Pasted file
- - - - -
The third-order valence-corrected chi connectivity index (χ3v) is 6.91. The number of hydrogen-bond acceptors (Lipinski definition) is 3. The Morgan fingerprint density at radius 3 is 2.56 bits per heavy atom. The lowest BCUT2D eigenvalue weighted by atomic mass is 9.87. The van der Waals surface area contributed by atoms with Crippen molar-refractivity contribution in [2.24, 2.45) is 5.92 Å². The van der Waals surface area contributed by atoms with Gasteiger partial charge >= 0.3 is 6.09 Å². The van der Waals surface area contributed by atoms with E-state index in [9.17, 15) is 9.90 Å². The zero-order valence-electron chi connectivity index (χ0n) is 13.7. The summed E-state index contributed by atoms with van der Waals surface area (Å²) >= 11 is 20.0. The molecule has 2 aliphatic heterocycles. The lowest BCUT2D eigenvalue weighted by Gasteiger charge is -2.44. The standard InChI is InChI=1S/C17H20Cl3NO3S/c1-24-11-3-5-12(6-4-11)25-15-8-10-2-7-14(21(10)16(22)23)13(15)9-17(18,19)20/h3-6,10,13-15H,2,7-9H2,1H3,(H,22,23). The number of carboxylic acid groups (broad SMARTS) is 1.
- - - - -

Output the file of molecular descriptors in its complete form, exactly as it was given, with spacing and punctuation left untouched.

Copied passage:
The third-order valence-corrected chi connectivity index (χ3v) is 6.91. The number of hydrogen-bond acceptors (Lipinski definition) is 3. The Morgan fingerprint density at radius 3 is 2.56 bits per heavy atom. The lowest BCUT2D eigenvalue weighted by atomic mass is 9.87. The van der Waals surface area contributed by atoms with Crippen molar-refractivity contribution in [2.24, 2.45) is 5.92 Å². The van der Waals surface area contributed by atoms with Gasteiger partial charge >= 0.3 is 6.09 Å². The van der Waals surface area contributed by atoms with E-state index in [9.17, 15) is 9.90 Å². The zero-order valence-electron chi connectivity index (χ0n) is 13.7. The summed E-state index contributed by atoms with van der Waals surface area (Å²) >= 11 is 20.0. The molecule has 2 aliphatic heterocycles. The lowest BCUT2D eigenvalue weighted by Gasteiger charge is -2.44. The standard InChI is InChI=1S/C17H20Cl3NO3S/c1-24-11-3-5-12(6-4-11)25-15-8-10-2-7-14(21(10)16(22)23)13(15)9-17(18,19)20/h3-6,10,13-15H,2,7-9H2,1H3,(H,22,23). The number of carboxylic acid groups (broad SMARTS) is 1.